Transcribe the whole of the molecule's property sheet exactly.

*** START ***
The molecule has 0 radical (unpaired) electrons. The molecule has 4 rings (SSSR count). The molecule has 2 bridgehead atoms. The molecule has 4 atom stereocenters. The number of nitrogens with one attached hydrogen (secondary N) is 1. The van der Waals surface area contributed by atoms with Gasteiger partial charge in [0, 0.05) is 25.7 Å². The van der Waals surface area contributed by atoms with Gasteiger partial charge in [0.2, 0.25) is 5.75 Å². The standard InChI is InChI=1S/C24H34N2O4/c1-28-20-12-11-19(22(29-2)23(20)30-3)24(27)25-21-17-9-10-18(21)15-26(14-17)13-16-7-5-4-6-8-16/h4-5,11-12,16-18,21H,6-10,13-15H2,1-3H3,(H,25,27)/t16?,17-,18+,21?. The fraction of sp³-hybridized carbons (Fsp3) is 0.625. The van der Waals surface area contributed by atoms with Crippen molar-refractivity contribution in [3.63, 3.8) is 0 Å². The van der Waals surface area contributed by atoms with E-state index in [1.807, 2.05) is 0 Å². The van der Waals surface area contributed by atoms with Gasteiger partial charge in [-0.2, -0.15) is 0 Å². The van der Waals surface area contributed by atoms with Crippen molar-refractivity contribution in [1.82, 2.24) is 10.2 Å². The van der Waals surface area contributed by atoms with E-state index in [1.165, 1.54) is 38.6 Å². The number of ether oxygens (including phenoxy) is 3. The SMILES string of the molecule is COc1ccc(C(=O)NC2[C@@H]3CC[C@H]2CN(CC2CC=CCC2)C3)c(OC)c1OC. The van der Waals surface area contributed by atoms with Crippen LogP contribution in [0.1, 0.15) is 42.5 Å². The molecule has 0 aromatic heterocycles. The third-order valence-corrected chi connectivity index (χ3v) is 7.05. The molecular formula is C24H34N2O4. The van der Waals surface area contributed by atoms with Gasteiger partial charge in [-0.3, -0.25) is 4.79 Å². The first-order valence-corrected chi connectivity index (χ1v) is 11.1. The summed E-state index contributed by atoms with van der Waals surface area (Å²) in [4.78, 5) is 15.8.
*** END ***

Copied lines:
The molecule has 0 radical (unpaired) electrons. The molecule has 4 rings (SSSR count). The molecule has 2 bridgehead atoms. The molecule has 4 atom stereocenters. The number of nitrogens with one attached hydrogen (secondary N) is 1. The van der Waals surface area contributed by atoms with Gasteiger partial charge in [0, 0.05) is 25.7 Å². The van der Waals surface area contributed by atoms with Gasteiger partial charge in [0.2, 0.25) is 5.75 Å². The standard InChI is InChI=1S/C24H34N2O4/c1-28-20-12-11-19(22(29-2)23(20)30-3)24(27)25-21-17-9-10-18(21)15-26(14-17)13-16-7-5-4-6-8-16/h4-5,11-12,16-18,21H,6-10,13-15H2,1-3H3,(H,25,27)/t16?,17-,18+,21?. The fraction of sp³-hybridized carbons (Fsp3) is 0.625. The van der Waals surface area contributed by atoms with Crippen molar-refractivity contribution in [3.63, 3.8) is 0 Å². The van der Waals surface area contributed by atoms with E-state index in [1.807, 2.05) is 0 Å². The van der Waals surface area contributed by atoms with Gasteiger partial charge in [-0.2, -0.15) is 0 Å². The van der Waals surface area contributed by atoms with Crippen molar-refractivity contribution in [1.82, 2.24) is 10.2 Å². The van der Waals surface area contributed by atoms with E-state index in [1.165, 1.54) is 38.6 Å². The number of ether oxygens (including phenoxy) is 3. The SMILES string of the molecule is COc1ccc(C(=O)NC2[C@@H]3CC[C@H]2CN(CC2CC=CCC2)C3)c(OC)c1OC. The van der Waals surface area contributed by atoms with Crippen LogP contribution in [0.1, 0.15) is 42.5 Å². The molecule has 0 aromatic heterocycles. The third-order valence-corrected chi connectivity index (χ3v) is 7.05. The molecular formula is C24H34N2O4. The van der Waals surface area contributed by atoms with Gasteiger partial charge in [-0.3, -0.25) is 4.79 Å². The first-order valence-corrected chi connectivity index (χ1v) is 11.1. The summed E-state index contributed by atoms with van der Waals surface area (Å²) in [4.78, 5) is 15.8.